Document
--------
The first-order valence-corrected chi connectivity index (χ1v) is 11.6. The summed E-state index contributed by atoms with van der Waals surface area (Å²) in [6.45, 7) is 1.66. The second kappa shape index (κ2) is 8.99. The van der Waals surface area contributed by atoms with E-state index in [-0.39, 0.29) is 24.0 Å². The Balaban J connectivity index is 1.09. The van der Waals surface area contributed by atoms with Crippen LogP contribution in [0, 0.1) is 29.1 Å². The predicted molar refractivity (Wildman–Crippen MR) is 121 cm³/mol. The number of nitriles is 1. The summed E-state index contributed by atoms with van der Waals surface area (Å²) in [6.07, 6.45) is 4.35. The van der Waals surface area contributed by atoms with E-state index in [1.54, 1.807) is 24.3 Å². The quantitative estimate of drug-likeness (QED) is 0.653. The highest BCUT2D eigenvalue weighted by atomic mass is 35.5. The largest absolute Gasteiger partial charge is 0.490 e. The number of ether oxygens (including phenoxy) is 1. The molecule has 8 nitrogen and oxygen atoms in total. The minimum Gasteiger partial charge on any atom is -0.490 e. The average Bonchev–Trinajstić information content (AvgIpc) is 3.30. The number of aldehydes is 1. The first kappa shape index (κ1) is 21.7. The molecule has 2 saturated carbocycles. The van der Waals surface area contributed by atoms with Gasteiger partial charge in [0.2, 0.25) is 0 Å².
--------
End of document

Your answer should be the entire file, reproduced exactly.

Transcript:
The first-order valence-corrected chi connectivity index (χ1v) is 11.6. The summed E-state index contributed by atoms with van der Waals surface area (Å²) in [6.45, 7) is 1.66. The second kappa shape index (κ2) is 8.99. The van der Waals surface area contributed by atoms with E-state index in [-0.39, 0.29) is 24.0 Å². The Balaban J connectivity index is 1.09. The van der Waals surface area contributed by atoms with Crippen LogP contribution in [0, 0.1) is 29.1 Å². The predicted molar refractivity (Wildman–Crippen MR) is 121 cm³/mol. The number of nitriles is 1. The summed E-state index contributed by atoms with van der Waals surface area (Å²) in [6.07, 6.45) is 4.35. The van der Waals surface area contributed by atoms with E-state index in [1.54, 1.807) is 24.3 Å². The quantitative estimate of drug-likeness (QED) is 0.653. The highest BCUT2D eigenvalue weighted by atomic mass is 35.5. The largest absolute Gasteiger partial charge is 0.490 e. The number of ether oxygens (including phenoxy) is 1. The molecule has 8 nitrogen and oxygen atoms in total. The minimum Gasteiger partial charge on any atom is -0.490 e. The average Bonchev–Trinajstić information content (AvgIpc) is 3.30. The number of aldehydes is 1. The first kappa shape index (κ1) is 21.7. The molecule has 2 saturated carbocycles. The van der Waals surface area contributed by atoms with Gasteiger partial charge in [0.2, 0.25) is 0 Å².